Chen Xitong, a former mayor of Beijing who backed the military crackdown on the Tiananmen Square democratic movement during his term but later expressed regret, died at 82 on Sunday, two days before the 24th anniversary of the bloody quelling of the student-led movement.
The Hong Kong China News Agency, an offshoot of the official China News Service, said Chen died in Beijing. The cause was cancer, said Chengdu-based writer He Sanwei, a family friend.
At the height of his career, Chen was one of China's most powerful men, but an anti-corruption campaign brought about his spectacular downfall.
Initial reports of his death began to circulate Tuesday, the anniversary of the Tiananmen crackdown. Chen's death so close to the politically sensitive date posed additional difficulties for the government, which has tried to erase mention of the 1989 events.
Chen was long portrayed as having supported the military assault that crushed the protests, killing hundreds, possibly thousands, of people. At the time, he alleged that "plotters of the turmoil attempted to use the chaos as an opportunity to seize power."
Late in life, and fighting to salvage his reputation, Chen apparently had a change of heart. He called the crackdown "a tragedy that could have been avoided and should have been avoided.... Nobody should have died if it had been handled properly."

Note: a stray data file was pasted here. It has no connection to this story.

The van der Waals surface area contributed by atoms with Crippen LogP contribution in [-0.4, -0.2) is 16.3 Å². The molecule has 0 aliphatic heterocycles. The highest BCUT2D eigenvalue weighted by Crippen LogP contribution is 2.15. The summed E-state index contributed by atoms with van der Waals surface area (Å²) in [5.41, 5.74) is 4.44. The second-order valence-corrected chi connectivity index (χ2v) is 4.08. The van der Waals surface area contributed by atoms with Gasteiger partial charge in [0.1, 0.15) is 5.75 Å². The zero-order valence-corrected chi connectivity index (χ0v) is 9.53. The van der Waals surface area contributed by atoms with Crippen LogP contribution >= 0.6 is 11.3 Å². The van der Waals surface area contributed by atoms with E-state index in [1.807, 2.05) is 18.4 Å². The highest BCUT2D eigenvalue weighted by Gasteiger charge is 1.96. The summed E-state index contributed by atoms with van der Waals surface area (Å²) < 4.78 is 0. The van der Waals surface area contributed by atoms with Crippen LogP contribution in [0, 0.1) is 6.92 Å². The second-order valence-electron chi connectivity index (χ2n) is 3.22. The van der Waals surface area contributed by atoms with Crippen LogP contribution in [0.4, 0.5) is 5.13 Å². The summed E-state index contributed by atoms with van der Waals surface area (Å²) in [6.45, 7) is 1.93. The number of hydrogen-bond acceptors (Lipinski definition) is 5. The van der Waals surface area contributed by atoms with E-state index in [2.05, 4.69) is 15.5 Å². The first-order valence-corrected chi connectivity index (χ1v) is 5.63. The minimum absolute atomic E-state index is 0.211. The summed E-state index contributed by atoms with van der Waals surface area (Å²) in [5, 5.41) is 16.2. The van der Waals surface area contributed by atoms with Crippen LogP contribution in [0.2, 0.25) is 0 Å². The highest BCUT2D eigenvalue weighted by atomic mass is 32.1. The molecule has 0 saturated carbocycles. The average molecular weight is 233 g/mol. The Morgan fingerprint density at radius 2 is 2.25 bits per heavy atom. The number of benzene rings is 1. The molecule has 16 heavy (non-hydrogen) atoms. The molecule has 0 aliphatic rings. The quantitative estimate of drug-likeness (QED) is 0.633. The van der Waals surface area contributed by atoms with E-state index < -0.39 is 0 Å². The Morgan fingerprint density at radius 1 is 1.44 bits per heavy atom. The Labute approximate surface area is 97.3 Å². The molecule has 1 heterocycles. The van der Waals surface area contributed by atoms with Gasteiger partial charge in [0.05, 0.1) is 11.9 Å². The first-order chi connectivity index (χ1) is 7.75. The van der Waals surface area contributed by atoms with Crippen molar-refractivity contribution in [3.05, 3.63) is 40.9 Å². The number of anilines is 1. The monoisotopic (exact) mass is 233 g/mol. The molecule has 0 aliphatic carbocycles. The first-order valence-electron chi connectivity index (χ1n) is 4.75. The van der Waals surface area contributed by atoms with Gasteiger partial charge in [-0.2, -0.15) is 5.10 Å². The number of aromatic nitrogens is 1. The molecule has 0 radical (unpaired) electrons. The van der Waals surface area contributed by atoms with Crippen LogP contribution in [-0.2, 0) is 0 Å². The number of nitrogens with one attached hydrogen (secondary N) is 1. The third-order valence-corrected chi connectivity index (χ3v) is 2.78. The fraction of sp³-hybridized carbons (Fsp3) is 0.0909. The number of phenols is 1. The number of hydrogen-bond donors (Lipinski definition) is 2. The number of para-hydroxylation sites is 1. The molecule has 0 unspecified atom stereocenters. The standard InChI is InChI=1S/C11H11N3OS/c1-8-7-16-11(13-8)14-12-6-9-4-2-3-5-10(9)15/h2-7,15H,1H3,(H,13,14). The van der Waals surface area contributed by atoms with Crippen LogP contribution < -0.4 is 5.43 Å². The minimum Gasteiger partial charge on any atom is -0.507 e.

A native of Sichuan province, he was born in 1930 and graduated from prestigious Peking University. He joined the Chinese Communist Party in 1949, months after the People's Republic of China was founded.
He rose through the ranks in Beijing and in 1983 was appointed the city's mayor, a position he held until 1993, shortly after he was promoted to Beijing Communist Party boss and given a seat on the party's elite Politburo, the apex of Chinese political power. A massive graft scandal that may have cost the city more than $2 billion resulted in his 1995 downfall.
Chen was deposed and given a 16-year prison term, effectively silencing him. In sentencing him in 1998, a Beijing court ruled that Chen pursued a "corrupt and decadent life" that featured lavish partying at two villas built with public funds. He allegedly accepted gifts while in office and showered his mistress with presents and homes, including one in Hong Kong, where some say he fled after being ousted.
By 2006, Chen had reportedly been released on medical parole for cancer treatment. He looked set to fade into the annals of Chinese political history but for the publication last year of a book in Hong Kong based on interviews he gave a retired scholar, Yao Jianfu.
Yao said Chen denied being directly responsible for the Tiananmen crackdown and said it should never have happened. He also urged a new investigation of the crackdown to determine how many people were killed and other facts.Copyright © 2014, Los Angeles Times